Tracing Interior Space / Ambientdesigns
AreaArea of this architecture project
Area: 113 m²
YearCompletion year of this architecture project
ManufacturersBrands with products used in this architecture project
Manufacturers: Ashford Japan, Lilikara, Osmocolor/Osmo & Edel
Tracing – Interior design for a complex consisting of a ‘gallery’ for exhibitions of pop art, fashion, and commercials, a ‘store’ for sales of exhibition-related goods, and a ‘studio’ for filming and recording. The floor plan takes into account the fact that the site is a street-level tenant on Omotesando and the deep plan shape, and is arranged in the following order from the front: store, gallery, and studios for use by related parties only.
The image of the facility presented by the client was that of a ‘kiosk’ on the street or at a station. Therefore, we aimed to create a kiosk-like atmosphere by designing the walls of the store space facing the street by ‘tracing’ the scale and proportions of the elements that make up a typical ‘kiosk’. This thinking was extended to VMD and sign design. For example, in VMD, industrial products similar in size to those generally displayed in kiosks were displayed. And in the sign design, the No Trespassing sign fitting to separate the store from the gallery was made of transparent natural stone and vinyl rope in the form of ‘Tomeishi’ which is used in Japanese gardens, to match the interior design. In a highly commercial site, the project focused on visually communicating the client’s activities and used the tracing method to set up the space.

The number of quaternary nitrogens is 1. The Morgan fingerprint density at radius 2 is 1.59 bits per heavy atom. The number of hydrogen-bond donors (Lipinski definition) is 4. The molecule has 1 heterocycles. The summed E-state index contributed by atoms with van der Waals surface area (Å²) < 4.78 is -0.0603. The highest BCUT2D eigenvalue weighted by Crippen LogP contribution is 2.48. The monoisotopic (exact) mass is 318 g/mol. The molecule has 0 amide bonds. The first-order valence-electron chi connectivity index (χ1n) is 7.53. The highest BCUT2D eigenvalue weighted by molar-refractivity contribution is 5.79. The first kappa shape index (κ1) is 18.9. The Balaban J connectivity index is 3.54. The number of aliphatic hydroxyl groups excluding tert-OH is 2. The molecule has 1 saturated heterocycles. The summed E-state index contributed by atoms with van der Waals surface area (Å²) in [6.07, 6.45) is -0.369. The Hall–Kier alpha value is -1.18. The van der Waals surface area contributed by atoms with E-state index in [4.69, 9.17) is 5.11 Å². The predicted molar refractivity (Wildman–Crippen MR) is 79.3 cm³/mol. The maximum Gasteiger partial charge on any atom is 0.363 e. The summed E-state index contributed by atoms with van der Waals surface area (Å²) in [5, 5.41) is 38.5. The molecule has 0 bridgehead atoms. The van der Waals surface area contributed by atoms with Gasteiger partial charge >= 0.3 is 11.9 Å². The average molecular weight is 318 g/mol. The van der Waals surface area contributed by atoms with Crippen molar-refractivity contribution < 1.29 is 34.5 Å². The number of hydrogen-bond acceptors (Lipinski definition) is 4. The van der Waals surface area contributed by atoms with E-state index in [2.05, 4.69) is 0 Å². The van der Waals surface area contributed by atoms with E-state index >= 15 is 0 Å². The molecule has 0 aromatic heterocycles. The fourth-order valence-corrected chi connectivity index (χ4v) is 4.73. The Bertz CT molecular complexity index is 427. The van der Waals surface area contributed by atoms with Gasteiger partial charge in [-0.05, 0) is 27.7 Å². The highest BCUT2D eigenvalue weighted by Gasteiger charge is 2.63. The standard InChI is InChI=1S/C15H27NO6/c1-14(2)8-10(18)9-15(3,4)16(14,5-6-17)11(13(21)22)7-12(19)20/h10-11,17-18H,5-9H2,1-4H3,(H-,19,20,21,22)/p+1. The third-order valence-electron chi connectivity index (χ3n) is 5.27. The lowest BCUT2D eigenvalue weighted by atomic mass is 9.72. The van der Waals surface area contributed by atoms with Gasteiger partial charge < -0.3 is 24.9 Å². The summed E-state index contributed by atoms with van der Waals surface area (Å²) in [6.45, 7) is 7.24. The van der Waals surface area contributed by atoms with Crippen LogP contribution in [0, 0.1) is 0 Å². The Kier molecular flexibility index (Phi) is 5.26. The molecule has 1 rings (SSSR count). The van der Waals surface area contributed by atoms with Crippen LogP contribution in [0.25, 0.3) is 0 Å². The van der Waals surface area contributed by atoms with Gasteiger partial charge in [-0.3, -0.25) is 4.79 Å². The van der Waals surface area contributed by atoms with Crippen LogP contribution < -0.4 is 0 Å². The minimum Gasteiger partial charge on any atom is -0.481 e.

Space of image – In interior design, particularly in small-scale commercial applications, ‘section’ as a design tool is often forbidden. Strange as it may sound, it was felt that it was difficult to consider the issue of ‘space’ in commercial spaces. However, this was wrong. This is the conclusion of this text. In the category of interior design, the key to filling a small, limited area with the necessary functions is the planning of the plan. And there is almost no logical path to the finishes, or so-called ‘what color, texture and form should be applied to the walls, floors and ceilings’. Therefore, the choice and evaluation are left to the sensory judgment of the client and designer.
In ‘Tracing’, I decided not to fight against the structure of “free finishing on a foundation of plan”, but to try replacing “free finishing” with “methodical finishing”. We thought that this would allow us to find a way to design a ‘finish’ without a logical path. This time, the method was to “trace the reference provided by the client, limiting it to its dimensions and style”. In doing so, a series of quotations limited to the dimensions and style, down to the details and props, resulted, resulting in a phenomenon where even the first-time passer-by could easily imagine the kiosk as a reference, even though it was disjointed and distant from what had been presented. I realized that the design of the ‘methodical finishing’ was a matter of considering the ‘image’ in the space. The ‘image’ is highly spatial and sequential in that it engages the imagination of the recipient and creates an experience within the individual. I discovered that there is a visual space of images that is different from the physical space of sections.